Moderna has also developed a revised vaccine, the bivalent booster vaccine candidate, mRNA-1273.214, that better fights the Omicron variant and potentially other variants. The revised vaccine will most likely be offered as a booster vaccine in the fall. The bivalent vaccine targets two different strains of a virus and has the potential to provide broad immunity to COVID-19 as new variants develop, because it uses mRNA to target specific mutations in a protein that appear across both older and emerging COVID-19 variants. However, it’s very possible that even with the revised vaccine, a new subvariant could take over, rendering even that version less effective.
And to add to the COVID vaccine round-up, the FDA has supported Novavax, a fourth COVID vaccine that uses different technology from the other currently available vaccines, moving to the next round of authorization. That means that while it’s not fully approved for emergency use just yet, it’s well on its way, with “thumbs up” from the FDA advisory board. Novavax works like traditional vaccines by introducing a small fragment of the actual coronavirus into the body—but in this case, the fragment has been built by a lab.
The FDA has also suggested that COVID vaccines may be recommended annually, much like the vaccines for influenza and pneumonia. Researchers are also in the process of testing a blood test that can measure someone’s immunity to COVID-19, whether through vaccines or infection. Ideally, the test could help guide someone to decide what steps they should take to protect themselves in the future from COVID.
According to the CDC, 221.9 million people in the U.S. have now been fully vaccinated. Vaccination rates have definitely slowed from earlier in the pandemic, but here’s how the current vaccine numbers stack up:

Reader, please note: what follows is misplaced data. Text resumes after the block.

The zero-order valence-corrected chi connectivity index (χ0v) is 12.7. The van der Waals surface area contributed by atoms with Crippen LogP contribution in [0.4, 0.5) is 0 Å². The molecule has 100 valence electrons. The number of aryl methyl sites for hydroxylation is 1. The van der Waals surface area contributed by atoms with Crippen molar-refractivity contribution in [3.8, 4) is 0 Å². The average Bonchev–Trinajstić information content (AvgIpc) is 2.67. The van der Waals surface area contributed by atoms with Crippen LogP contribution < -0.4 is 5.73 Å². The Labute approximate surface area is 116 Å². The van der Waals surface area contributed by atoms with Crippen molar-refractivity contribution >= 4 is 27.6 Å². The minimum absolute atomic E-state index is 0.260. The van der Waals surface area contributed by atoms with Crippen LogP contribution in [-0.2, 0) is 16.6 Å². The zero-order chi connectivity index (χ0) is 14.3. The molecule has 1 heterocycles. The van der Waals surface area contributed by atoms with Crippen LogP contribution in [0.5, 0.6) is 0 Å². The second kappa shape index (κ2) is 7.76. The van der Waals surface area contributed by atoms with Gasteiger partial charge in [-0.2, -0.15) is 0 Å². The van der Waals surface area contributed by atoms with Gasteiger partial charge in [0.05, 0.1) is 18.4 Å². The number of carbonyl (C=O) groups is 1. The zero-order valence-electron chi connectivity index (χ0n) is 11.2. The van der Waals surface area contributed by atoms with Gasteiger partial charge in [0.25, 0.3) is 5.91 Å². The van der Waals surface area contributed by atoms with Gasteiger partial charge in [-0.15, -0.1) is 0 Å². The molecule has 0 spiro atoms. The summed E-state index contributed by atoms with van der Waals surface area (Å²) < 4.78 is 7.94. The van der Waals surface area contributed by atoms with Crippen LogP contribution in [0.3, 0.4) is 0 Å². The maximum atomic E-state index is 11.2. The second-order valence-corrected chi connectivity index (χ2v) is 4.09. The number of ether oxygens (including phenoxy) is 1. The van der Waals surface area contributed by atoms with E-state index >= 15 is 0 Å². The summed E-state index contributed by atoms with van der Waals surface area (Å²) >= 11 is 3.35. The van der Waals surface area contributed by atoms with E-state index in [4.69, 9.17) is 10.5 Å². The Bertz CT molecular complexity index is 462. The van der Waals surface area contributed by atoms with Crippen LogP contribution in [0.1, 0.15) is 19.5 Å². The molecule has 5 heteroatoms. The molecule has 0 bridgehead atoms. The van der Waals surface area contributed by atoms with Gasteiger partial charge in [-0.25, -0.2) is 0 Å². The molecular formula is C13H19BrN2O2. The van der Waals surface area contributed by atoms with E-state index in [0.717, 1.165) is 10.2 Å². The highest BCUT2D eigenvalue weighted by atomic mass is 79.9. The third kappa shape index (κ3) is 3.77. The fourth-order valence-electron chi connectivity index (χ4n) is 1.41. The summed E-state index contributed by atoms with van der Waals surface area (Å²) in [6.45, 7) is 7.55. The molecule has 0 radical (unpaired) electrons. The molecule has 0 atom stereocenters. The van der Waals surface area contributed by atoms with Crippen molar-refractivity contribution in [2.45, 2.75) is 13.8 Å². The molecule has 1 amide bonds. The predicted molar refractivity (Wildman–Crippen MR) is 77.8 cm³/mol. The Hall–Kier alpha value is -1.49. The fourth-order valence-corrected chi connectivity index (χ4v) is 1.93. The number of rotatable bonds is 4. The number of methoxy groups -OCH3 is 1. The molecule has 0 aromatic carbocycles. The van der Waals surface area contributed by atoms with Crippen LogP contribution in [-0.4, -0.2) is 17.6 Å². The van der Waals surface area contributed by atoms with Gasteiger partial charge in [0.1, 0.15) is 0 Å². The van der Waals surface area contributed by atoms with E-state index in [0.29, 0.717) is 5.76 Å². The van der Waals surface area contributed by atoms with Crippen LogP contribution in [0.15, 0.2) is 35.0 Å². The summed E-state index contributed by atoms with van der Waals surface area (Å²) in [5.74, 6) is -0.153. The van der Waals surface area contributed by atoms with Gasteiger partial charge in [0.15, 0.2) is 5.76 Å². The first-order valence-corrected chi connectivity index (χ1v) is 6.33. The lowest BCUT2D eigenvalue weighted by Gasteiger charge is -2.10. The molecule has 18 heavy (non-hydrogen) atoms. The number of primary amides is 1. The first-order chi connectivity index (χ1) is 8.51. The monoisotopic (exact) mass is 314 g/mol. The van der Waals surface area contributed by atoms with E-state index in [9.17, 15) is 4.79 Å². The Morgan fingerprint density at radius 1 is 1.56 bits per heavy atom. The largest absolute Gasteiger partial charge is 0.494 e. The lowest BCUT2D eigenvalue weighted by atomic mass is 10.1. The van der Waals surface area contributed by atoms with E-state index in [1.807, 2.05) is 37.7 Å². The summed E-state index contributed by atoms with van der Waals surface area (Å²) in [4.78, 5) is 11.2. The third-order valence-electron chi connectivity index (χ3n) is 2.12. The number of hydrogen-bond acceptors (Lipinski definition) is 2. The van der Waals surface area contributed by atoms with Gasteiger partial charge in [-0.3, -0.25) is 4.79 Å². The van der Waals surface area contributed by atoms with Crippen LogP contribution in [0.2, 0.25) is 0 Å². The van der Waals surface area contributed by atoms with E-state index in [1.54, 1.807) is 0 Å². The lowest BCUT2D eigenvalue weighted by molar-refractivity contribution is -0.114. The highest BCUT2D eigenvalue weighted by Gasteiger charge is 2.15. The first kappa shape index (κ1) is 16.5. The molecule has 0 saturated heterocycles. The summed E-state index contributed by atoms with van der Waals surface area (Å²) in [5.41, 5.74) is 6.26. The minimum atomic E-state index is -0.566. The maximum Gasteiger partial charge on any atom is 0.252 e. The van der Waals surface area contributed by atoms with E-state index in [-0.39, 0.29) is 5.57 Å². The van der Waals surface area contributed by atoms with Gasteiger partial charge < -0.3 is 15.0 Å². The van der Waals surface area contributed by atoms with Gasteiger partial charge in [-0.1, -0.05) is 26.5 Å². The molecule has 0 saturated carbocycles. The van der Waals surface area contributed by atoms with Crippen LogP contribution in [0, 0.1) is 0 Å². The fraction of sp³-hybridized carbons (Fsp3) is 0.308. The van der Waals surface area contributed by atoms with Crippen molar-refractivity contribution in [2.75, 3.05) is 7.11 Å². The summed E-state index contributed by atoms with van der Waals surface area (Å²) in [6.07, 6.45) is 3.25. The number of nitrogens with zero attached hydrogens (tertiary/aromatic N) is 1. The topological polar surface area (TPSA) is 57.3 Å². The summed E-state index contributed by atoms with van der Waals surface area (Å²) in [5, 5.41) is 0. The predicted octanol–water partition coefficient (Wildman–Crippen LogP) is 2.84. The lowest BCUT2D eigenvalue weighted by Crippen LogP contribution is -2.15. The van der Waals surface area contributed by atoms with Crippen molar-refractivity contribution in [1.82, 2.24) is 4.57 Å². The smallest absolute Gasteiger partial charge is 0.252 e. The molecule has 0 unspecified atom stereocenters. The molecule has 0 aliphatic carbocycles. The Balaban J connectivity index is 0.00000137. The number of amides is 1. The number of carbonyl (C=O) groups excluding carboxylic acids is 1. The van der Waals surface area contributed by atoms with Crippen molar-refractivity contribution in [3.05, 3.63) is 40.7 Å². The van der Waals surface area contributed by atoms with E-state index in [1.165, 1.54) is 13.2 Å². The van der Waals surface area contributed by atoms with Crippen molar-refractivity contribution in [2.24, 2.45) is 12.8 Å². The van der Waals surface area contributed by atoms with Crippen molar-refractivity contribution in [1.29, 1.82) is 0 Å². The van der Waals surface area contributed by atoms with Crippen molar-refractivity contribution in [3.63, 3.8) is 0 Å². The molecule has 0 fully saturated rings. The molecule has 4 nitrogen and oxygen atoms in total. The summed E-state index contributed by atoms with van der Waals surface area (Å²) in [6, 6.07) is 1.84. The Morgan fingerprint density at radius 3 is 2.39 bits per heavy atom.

- 78.1% of the population has received at least one dose
- 66.8% of the population is fully vaccinated
- 104.7 million people have received a first booster dose
- 16.8 million people have received a second booster dose
The CDC recommends that kids between the ages of 5 and 12 receive 1 booster dose, while people aged 12 and over should receive a series of two booster shots to protect against severe complications from COVID-19 infection.
Here are the exact recommendations from the CDC regarding boosters:
|If your first vaccine was:||Get this booster:||When:|
|Pfizer-BioNTech||Pfizer-BioNTech or Moderna for your first booster if you’re over 18; Pfizer-BioNTech for children between 6 months and 17. ||5 months after your first vaccine series; 3 months if you’re severely immunocompromised. |
If you’re getting a second booster, get it 4 months after your first. (Second boosters are not recommended for kids under 11.)
|Moderna||Pfizer-BioNTech or Moderna.||5 months after your first vaccine series; 3 months if you’re severely immunocompromised. |
If you’re getting a second booster (recommended for age 50+ and anyone severely immunocompromised), get it 4 months after your first. (Second boosters are not recommended for kids under 11.)
|J&J/Janssen||Pfizer-BioNTech or Moderna|
You can also get a second mRNA-only booster if you’re over 50.
|2 months after your first vaccine.|
If you’re getting a second booster (age 50+ or severely immunocompromised), get it 4 months after your first.